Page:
Deciding how to divide up parental responsibilities is one of the most emotionally challenging aspects of the divorce process. To make the decision easier, parents should consider what is best for the child.
In many cases, sharing both physical and legal responsibilities results in fewer behavioral and psychological issues for the child. However, to make joint custody work, parents need to work together and be respectful of one another.
Custody laws in Colorado
According to FindLaw, courts use the best interests of the child standard to make decisions regarding parental responsibilities, also known as custody in other states. Generally, judges tend to grant joint parental responsibilities, unless one parent lives in a different state or there is abuse or violence in the home. In the state, a mature child has a say in custody determination, and grandparents can request visitation time.
Tips to make joint custody work
Parents.com admits that sharing responsibilities is not always easy, and it offers tips to make it less stressful. Right from the start, parents should create an arrangement that takes into consideration each parent’s schedule; the child’s age, activities and personality; the distance between the two homes and the childcare situation.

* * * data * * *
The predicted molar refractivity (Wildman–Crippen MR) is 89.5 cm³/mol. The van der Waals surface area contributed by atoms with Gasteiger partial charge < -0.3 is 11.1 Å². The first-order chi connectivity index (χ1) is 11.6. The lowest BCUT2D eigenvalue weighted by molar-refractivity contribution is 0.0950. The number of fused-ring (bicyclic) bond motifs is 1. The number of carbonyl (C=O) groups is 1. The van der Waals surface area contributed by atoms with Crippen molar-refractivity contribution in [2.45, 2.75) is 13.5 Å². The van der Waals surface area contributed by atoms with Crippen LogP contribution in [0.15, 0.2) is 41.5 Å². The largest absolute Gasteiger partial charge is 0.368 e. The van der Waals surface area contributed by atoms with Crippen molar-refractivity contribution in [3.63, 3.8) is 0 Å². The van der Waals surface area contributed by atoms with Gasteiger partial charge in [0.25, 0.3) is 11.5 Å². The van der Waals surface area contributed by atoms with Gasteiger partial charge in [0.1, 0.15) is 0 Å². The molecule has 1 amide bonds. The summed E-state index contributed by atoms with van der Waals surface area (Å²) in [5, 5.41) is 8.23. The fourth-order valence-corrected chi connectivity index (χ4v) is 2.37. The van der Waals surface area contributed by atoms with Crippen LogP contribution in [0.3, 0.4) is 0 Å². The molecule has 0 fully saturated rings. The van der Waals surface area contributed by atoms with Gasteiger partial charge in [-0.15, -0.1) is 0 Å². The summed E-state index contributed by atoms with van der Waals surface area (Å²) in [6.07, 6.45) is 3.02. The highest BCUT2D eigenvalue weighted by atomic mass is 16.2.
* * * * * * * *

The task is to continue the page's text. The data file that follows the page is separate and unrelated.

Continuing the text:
Frequent and clear communication is imperative, which can be challenging for ex-spouses who have difficulty communicating with each other. Email, texts and digital calendars help parents discuss schedules and issues without having to meet face-to-face.
Showing respect to one another is one way to joint parent effectively. This means not talking negatively about the other parent, supporting each other’s parenting styles and understanding that a bad spouse does not mean that person is a bad parent. Joint parenting works the most effectively when the parents put the child’s needs over their own.